by Dan Morgan
part 1 of my story about a boy named tyler, who suffers from depression and anorexia
| 14 year old Tyler sat in the back seat of the car, his nose pressed against the glass window, his drained eyes glancing at the passing cars. He had always disliked car journeys, but when dislike meets overwhelming pulses of fear and anxiety, ones mood tends to dampen. The, “Fat House,” drew nearer. The passing countryside did nothing to help his pale expression, and the classical music spurting out from the radio only further depressed him. Tyler’s face was void of emotion, his insipid expression was one that could be easily associated with someone that is very obviously ill, with an illness that could no longer be concealed; and it didn’t help that his face was offset by his matted black hair, which had just recently begun to fall out.
His once emerald green eyes were now dull and had lost most of their life, they gave the impression of a once great and colorful painting which now hung on some old and forgotten wall gathering dust and slowly fading away. He was so thin now, his stick like arms hung limply from his puny shoulders. Even in his depression Tyler could not sit still, his fragile legs twitched constantly because the strain of walking from his house to the car was too much for his body to handle. The, “Fat House,” drew nearer.
He was tired, so tired; his eyelids heavy. Slowly but very surely, Tyler was dying. His parents had told him and his doctor had confirmed it. Tyler wasn’t scared of death, he had thought about it a lot, he wondered if it could be any worse than life; of course not. Tyler could see the sun low in the sky, each time he forced his eyelids back open it was a shade darker and he wondered if they were close but he couldn’t be bothered to ask, nor did he feel like tilting his head to see what time was. I’ll just stay here, he thought to himself still staring out the window. It’s fine here. I like it here.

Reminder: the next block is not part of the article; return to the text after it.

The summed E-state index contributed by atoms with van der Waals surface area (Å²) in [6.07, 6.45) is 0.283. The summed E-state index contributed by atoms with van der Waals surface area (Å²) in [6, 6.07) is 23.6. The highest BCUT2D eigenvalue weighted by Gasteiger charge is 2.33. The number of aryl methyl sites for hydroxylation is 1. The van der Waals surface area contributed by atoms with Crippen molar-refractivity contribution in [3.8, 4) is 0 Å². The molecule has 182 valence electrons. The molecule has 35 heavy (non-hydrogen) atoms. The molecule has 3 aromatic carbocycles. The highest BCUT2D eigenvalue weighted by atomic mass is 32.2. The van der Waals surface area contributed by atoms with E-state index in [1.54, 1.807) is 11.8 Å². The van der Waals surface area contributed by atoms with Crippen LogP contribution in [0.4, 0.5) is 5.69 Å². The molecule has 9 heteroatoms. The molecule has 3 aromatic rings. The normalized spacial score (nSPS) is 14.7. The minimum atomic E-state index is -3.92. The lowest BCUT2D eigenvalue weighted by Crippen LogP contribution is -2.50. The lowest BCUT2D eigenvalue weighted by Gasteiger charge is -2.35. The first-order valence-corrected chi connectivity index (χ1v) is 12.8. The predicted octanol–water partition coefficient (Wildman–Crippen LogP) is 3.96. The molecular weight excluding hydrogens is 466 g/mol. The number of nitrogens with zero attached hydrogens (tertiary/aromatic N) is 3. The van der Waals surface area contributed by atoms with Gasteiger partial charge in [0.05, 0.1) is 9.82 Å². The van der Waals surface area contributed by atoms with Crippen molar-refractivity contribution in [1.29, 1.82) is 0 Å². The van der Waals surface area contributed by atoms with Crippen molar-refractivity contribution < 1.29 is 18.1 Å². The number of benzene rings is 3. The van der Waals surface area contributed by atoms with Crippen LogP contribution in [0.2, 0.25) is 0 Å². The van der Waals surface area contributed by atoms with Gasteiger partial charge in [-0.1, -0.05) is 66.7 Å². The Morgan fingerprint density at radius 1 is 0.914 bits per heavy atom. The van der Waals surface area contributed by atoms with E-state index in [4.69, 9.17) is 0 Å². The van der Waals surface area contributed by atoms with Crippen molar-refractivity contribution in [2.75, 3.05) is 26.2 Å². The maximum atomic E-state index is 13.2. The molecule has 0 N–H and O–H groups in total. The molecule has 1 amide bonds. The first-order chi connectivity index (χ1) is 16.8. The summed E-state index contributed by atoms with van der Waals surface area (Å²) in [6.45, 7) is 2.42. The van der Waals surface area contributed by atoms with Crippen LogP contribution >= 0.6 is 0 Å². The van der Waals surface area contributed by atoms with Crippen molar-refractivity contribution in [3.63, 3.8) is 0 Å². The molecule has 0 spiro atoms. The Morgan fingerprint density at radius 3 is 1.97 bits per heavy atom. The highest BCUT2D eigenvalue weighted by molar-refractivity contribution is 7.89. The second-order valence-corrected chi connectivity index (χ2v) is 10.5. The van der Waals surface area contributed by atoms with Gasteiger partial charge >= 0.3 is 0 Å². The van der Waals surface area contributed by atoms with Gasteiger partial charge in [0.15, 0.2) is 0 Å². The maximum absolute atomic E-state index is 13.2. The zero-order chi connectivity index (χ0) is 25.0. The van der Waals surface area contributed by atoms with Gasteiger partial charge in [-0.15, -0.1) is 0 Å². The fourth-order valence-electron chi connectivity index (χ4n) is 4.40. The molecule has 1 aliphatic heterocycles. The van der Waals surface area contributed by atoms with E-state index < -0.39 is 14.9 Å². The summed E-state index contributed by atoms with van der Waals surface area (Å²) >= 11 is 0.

The car stopped and Tyler’s head banged against the window. The music stopped and Tyler noticed that it had started to rain.
- Tyler, what are you having from the shop? His mother asked leaning over into the back.
- I don’t want anything, he said, I’m not hungry.
- Tyler please eat something, she wiped a stray tear with her sleeve.
Tyler’s father didn’t turn round, he couldn’t bear to look at what his son had become, he felt responsible, simply because he was his father, and there was nothing he could do. Tyler looked his mother in the eyes and decided against standing his ground, he loved her, and he couldn’t stand seeing her cry.
- I’ll have a cheese sandwich; he said to keep her from crying. His mother sniffled and turned round and his dad got out the car. There was silence for a minute or two.
- Tyler? She said
- You know… you know that we are doing this for your own good; she said holding back her tears.
- You know that right?
Tyler grunted in correspondence. He knew she was telling the truth but it didn’t make him feel any better about going. He had accepted death now; he would rather just wait for it than try to avoid it. There was silence again until his dad returned soaking wet and handed him the sandwich, it was a big one, it made him feel sick.